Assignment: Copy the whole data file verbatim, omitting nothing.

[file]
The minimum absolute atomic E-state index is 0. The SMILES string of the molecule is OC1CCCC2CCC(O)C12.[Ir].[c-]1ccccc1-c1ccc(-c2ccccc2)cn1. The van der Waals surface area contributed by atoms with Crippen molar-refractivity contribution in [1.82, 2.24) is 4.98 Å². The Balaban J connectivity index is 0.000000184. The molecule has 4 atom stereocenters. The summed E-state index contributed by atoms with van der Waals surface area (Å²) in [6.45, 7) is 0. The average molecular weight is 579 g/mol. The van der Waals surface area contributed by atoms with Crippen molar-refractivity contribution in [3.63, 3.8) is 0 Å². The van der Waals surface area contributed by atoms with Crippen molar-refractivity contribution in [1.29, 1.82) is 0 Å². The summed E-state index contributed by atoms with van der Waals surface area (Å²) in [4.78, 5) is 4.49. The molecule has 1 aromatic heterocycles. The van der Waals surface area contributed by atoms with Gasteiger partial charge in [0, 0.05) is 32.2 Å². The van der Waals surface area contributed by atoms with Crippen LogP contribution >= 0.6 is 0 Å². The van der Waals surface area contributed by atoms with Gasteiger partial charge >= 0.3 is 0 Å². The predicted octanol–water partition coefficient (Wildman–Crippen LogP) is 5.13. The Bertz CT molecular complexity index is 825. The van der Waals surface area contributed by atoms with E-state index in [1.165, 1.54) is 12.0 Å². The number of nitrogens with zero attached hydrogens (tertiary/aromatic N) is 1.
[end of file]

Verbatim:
The minimum absolute atomic E-state index is 0. The SMILES string of the molecule is OC1CCCC2CCC(O)C12.[Ir].[c-]1ccccc1-c1ccc(-c2ccccc2)cn1. The van der Waals surface area contributed by atoms with Crippen molar-refractivity contribution in [1.82, 2.24) is 4.98 Å². The Balaban J connectivity index is 0.000000184. The molecule has 4 atom stereocenters. The summed E-state index contributed by atoms with van der Waals surface area (Å²) in [6.45, 7) is 0. The average molecular weight is 579 g/mol. The van der Waals surface area contributed by atoms with Crippen molar-refractivity contribution in [3.63, 3.8) is 0 Å². The van der Waals surface area contributed by atoms with Crippen molar-refractivity contribution in [1.29, 1.82) is 0 Å². The summed E-state index contributed by atoms with van der Waals surface area (Å²) in [4.78, 5) is 4.49. The molecule has 1 aromatic heterocycles. The van der Waals surface area contributed by atoms with Gasteiger partial charge in [0, 0.05) is 32.2 Å². The van der Waals surface area contributed by atoms with Crippen LogP contribution >= 0.6 is 0 Å². The van der Waals surface area contributed by atoms with Gasteiger partial charge >= 0.3 is 0 Å². The predicted octanol–water partition coefficient (Wildman–Crippen LogP) is 5.13. The Bertz CT molecular complexity index is 825. The van der Waals surface area contributed by atoms with E-state index in [1.165, 1.54) is 12.0 Å². The number of nitrogens with zero attached hydrogens (tertiary/aromatic N) is 1.